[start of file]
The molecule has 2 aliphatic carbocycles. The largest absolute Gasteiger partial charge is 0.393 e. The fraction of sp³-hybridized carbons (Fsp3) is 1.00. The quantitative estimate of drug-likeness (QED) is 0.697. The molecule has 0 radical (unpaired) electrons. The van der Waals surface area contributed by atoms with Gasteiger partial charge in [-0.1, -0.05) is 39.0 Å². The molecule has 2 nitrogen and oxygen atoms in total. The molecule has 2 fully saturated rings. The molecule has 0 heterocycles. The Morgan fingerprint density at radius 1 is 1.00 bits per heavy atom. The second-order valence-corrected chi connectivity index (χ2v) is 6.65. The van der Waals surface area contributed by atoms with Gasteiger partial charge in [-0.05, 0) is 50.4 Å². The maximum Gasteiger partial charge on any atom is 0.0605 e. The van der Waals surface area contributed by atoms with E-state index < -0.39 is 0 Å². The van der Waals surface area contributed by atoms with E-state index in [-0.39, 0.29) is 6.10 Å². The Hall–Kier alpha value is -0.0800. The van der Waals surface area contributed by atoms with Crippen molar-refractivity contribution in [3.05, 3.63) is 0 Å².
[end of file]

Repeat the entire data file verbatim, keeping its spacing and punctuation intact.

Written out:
The molecule has 2 aliphatic carbocycles. The largest absolute Gasteiger partial charge is 0.393 e. The fraction of sp³-hybridized carbons (Fsp3) is 1.00. The quantitative estimate of drug-likeness (QED) is 0.697. The molecule has 0 radical (unpaired) electrons. The van der Waals surface area contributed by atoms with Gasteiger partial charge in [-0.1, -0.05) is 39.0 Å². The molecule has 2 nitrogen and oxygen atoms in total. The molecule has 2 fully saturated rings. The molecule has 0 heterocycles. The Morgan fingerprint density at radius 1 is 1.00 bits per heavy atom. The second-order valence-corrected chi connectivity index (χ2v) is 6.65. The van der Waals surface area contributed by atoms with Gasteiger partial charge in [-0.05, 0) is 50.4 Å². The maximum Gasteiger partial charge on any atom is 0.0605 e. The van der Waals surface area contributed by atoms with E-state index < -0.39 is 0 Å². The van der Waals surface area contributed by atoms with E-state index in [-0.39, 0.29) is 6.10 Å². The Hall–Kier alpha value is -0.0800. The van der Waals surface area contributed by atoms with Crippen molar-refractivity contribution in [3.05, 3.63) is 0 Å².